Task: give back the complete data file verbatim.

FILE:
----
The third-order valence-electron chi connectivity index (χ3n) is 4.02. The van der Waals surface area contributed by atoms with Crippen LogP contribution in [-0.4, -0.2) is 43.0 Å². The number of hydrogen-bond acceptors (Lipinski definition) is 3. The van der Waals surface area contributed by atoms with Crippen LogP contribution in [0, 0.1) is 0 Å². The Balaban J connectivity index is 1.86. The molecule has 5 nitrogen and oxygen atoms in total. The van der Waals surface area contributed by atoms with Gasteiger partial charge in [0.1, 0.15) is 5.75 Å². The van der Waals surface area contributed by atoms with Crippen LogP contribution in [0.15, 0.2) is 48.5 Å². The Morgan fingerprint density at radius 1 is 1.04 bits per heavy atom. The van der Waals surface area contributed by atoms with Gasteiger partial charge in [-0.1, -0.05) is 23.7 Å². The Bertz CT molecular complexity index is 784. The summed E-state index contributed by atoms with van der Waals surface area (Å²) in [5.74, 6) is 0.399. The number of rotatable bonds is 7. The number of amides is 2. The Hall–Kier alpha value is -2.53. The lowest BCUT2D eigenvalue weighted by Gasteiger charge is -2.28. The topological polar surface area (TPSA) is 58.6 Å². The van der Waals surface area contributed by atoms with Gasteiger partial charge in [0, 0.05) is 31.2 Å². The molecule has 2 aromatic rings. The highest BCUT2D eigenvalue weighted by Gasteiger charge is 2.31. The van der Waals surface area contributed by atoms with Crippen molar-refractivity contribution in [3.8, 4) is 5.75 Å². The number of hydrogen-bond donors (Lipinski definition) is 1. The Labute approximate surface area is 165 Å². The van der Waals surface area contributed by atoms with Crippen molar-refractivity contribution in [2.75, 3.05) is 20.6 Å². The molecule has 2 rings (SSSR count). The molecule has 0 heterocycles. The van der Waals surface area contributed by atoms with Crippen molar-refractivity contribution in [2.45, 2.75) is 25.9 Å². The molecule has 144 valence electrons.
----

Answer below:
The third-order valence-electron chi connectivity index (χ3n) is 4.02. The van der Waals surface area contributed by atoms with Crippen LogP contribution in [-0.4, -0.2) is 43.0 Å². The number of hydrogen-bond acceptors (Lipinski definition) is 3. The van der Waals surface area contributed by atoms with Crippen LogP contribution in [0, 0.1) is 0 Å². The Balaban J connectivity index is 1.86. The molecule has 5 nitrogen and oxygen atoms in total. The van der Waals surface area contributed by atoms with Gasteiger partial charge in [0.1, 0.15) is 5.75 Å². The van der Waals surface area contributed by atoms with Crippen LogP contribution in [0.15, 0.2) is 48.5 Å². The Morgan fingerprint density at radius 1 is 1.04 bits per heavy atom. The van der Waals surface area contributed by atoms with Gasteiger partial charge in [-0.1, -0.05) is 23.7 Å². The Bertz CT molecular complexity index is 784. The summed E-state index contributed by atoms with van der Waals surface area (Å²) in [5.74, 6) is 0.399. The number of rotatable bonds is 7. The number of amides is 2. The Hall–Kier alpha value is -2.53. The lowest BCUT2D eigenvalue weighted by Gasteiger charge is -2.28. The topological polar surface area (TPSA) is 58.6 Å². The van der Waals surface area contributed by atoms with Gasteiger partial charge in [0, 0.05) is 31.2 Å². The molecule has 2 aromatic rings. The highest BCUT2D eigenvalue weighted by Gasteiger charge is 2.31. The van der Waals surface area contributed by atoms with Crippen molar-refractivity contribution in [3.8, 4) is 5.75 Å². The number of hydrogen-bond donors (Lipinski definition) is 1. The Labute approximate surface area is 165 Å². The van der Waals surface area contributed by atoms with Crippen molar-refractivity contribution in [2.75, 3.05) is 20.6 Å². The molecule has 2 rings (SSSR count). The molecule has 0 heterocycles. The van der Waals surface area contributed by atoms with Crippen molar-refractivity contribution in [2.45, 2.75) is 25.9 Å². The molecule has 144 valence electrons.